Emily Mower Provost

Associate Professor of Computer Science and Engineering, University of Michigan


"Ultimately, I have chosen to create mathematical and algorithmic tools to quantify human behavior.  Now, whenever I have a solution that works, I have also learned something new about human behavior."
 


Why Electrical and Computer Engineering?

I have always been interested in studying human behavior and in solving puzzles.  The second interest lead me to electrical and computer engineering (ECE) as an undergrad.  The pursuit of ECE in grad school led me back to my first interest.

Growing up, my community encouraged my love of science.  I learned about structures and stability with my siblings through Legos.  I learned about the power of observation from an incredible sixth grade science teacher.  I learned to construct biology and chemistry experiments through research-based courses in high school.  But, through all of this, I kept coming back to a more primary interest: circuitry and computer science, which my parents taught me through science fairs and programming tasks.

Ultimately, I have chosen to create mathematical and algorithmic tools to quantify human behavior.  Now, whenever I have a solution that works, I have also learned something new about human behavior.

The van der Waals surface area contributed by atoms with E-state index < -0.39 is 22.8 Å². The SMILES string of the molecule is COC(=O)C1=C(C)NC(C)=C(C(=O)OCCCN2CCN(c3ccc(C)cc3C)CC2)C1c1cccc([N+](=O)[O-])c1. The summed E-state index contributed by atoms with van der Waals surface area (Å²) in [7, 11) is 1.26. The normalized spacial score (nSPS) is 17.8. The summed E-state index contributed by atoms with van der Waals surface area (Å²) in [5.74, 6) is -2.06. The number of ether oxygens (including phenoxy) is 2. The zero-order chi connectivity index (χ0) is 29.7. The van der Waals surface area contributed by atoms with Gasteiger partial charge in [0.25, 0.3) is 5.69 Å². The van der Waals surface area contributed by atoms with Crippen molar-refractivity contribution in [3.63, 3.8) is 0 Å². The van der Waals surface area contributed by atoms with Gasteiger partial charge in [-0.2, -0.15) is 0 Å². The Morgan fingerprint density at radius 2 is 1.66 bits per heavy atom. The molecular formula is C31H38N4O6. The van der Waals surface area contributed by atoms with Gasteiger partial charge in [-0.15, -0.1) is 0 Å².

How Electrical and Computer Engineering Uniquely Addresses the World’s Problems

Many of today’s grand challenges center on our health: how can we track health over time and how can we provide alerts when our health changes.  The way we manage many aspects of health now, both mental and physical, is regular check-ins with providers.  However, these check-ins are generally only intermittent.  ECE can provide an alternative: new tools to measure health and health changes in time, tools that can detect changes and explain the reasons behind these changes.  Not only is this academically interesting (and it is!), but it also provides critical societal benefits.

Researchers in ECE provides the mathematical and algorithmic approaches to solve these problems.  But it is important to remember that these solutions are relevant only when they are designed in partnership with domain experts.  True interdisciplinary research starts with questions that are relevant to each of the disciplines and collaboration to iteratively move closer to a meaningful solution.


Advice for Current and Future ECE Students

My biggest advice is to figure out what you are truly passionate about and pursue that topic.  Research is exciting, but it can also be incredibly frustrating.  You are literally pursuing a problem with an unknown solution, if a solution exists at all.  Intrinsic motivation and genuine interest in the domain makes all the frustration worth it.

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